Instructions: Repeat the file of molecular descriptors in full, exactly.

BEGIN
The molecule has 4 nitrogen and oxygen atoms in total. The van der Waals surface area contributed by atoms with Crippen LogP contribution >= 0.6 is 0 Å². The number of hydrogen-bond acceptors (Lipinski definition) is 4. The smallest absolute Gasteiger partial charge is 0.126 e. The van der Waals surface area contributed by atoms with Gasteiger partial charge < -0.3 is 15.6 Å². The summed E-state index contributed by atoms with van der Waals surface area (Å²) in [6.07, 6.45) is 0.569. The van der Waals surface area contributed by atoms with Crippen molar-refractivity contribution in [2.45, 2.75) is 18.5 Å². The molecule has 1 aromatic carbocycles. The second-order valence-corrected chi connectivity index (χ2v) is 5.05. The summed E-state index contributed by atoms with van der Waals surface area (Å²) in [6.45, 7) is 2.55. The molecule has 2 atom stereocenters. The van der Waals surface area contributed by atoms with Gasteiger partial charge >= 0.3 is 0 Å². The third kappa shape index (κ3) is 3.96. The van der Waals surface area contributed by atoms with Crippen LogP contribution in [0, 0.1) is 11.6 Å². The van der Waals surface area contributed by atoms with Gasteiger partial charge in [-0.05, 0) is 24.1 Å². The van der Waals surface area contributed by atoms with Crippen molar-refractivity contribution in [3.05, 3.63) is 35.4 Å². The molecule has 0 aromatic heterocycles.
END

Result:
The molecule has 4 nitrogen and oxygen atoms in total. The van der Waals surface area contributed by atoms with Crippen LogP contribution >= 0.6 is 0 Å². The number of hydrogen-bond acceptors (Lipinski definition) is 4. The smallest absolute Gasteiger partial charge is 0.126 e. The van der Waals surface area contributed by atoms with Gasteiger partial charge < -0.3 is 15.6 Å². The summed E-state index contributed by atoms with van der Waals surface area (Å²) in [6.07, 6.45) is 0.569. The van der Waals surface area contributed by atoms with Crippen molar-refractivity contribution in [2.45, 2.75) is 18.5 Å². The molecule has 1 aromatic carbocycles. The second-order valence-corrected chi connectivity index (χ2v) is 5.05. The summed E-state index contributed by atoms with van der Waals surface area (Å²) in [6.45, 7) is 2.55. The molecule has 2 atom stereocenters. The van der Waals surface area contributed by atoms with Gasteiger partial charge >= 0.3 is 0 Å². The third kappa shape index (κ3) is 3.96. The van der Waals surface area contributed by atoms with Crippen LogP contribution in [0, 0.1) is 11.6 Å². The van der Waals surface area contributed by atoms with Gasteiger partial charge in [-0.05, 0) is 24.1 Å². The van der Waals surface area contributed by atoms with Crippen molar-refractivity contribution in [3.05, 3.63) is 35.4 Å². The molecule has 0 aromatic heterocycles.